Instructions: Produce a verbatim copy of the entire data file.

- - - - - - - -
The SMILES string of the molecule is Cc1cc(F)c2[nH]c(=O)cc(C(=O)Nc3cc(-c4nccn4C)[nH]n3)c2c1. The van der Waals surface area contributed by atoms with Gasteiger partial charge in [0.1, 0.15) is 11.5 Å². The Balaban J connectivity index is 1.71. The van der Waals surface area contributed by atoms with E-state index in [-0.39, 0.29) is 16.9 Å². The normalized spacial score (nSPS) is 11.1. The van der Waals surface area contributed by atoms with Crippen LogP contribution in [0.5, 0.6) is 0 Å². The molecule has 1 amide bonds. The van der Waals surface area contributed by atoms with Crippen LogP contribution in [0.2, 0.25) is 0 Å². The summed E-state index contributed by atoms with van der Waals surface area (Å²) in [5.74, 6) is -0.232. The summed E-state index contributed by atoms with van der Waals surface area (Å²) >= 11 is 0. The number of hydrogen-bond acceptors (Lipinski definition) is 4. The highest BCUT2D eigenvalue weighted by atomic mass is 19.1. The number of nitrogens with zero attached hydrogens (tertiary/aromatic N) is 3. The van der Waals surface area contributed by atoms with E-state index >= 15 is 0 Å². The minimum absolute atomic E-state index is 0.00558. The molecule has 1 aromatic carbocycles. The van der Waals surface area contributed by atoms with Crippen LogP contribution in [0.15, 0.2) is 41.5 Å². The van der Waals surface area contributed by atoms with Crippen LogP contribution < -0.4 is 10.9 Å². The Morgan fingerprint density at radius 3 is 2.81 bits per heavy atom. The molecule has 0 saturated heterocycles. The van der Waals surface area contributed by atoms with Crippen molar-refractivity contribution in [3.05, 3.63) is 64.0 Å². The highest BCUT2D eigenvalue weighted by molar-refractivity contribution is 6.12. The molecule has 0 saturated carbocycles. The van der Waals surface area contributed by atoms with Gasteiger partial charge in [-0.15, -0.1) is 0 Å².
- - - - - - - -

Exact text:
The SMILES string of the molecule is Cc1cc(F)c2[nH]c(=O)cc(C(=O)Nc3cc(-c4nccn4C)[nH]n3)c2c1. The van der Waals surface area contributed by atoms with Gasteiger partial charge in [0.1, 0.15) is 11.5 Å². The Balaban J connectivity index is 1.71. The van der Waals surface area contributed by atoms with E-state index in [-0.39, 0.29) is 16.9 Å². The normalized spacial score (nSPS) is 11.1. The van der Waals surface area contributed by atoms with Crippen LogP contribution in [0.5, 0.6) is 0 Å². The molecule has 1 amide bonds. The van der Waals surface area contributed by atoms with Crippen LogP contribution in [0.2, 0.25) is 0 Å². The summed E-state index contributed by atoms with van der Waals surface area (Å²) in [5.74, 6) is -0.232. The summed E-state index contributed by atoms with van der Waals surface area (Å²) >= 11 is 0. The number of hydrogen-bond acceptors (Lipinski definition) is 4. The highest BCUT2D eigenvalue weighted by atomic mass is 19.1. The number of nitrogens with zero attached hydrogens (tertiary/aromatic N) is 3. The van der Waals surface area contributed by atoms with E-state index >= 15 is 0 Å². The minimum absolute atomic E-state index is 0.00558. The molecule has 1 aromatic carbocycles. The van der Waals surface area contributed by atoms with Crippen LogP contribution in [0.15, 0.2) is 41.5 Å². The van der Waals surface area contributed by atoms with Crippen LogP contribution < -0.4 is 10.9 Å². The Morgan fingerprint density at radius 3 is 2.81 bits per heavy atom. The molecule has 0 saturated heterocycles. The van der Waals surface area contributed by atoms with Crippen molar-refractivity contribution in [3.05, 3.63) is 64.0 Å². The highest BCUT2D eigenvalue weighted by molar-refractivity contribution is 6.12. The molecule has 0 saturated carbocycles. The van der Waals surface area contributed by atoms with Gasteiger partial charge in [-0.15, -0.1) is 0 Å².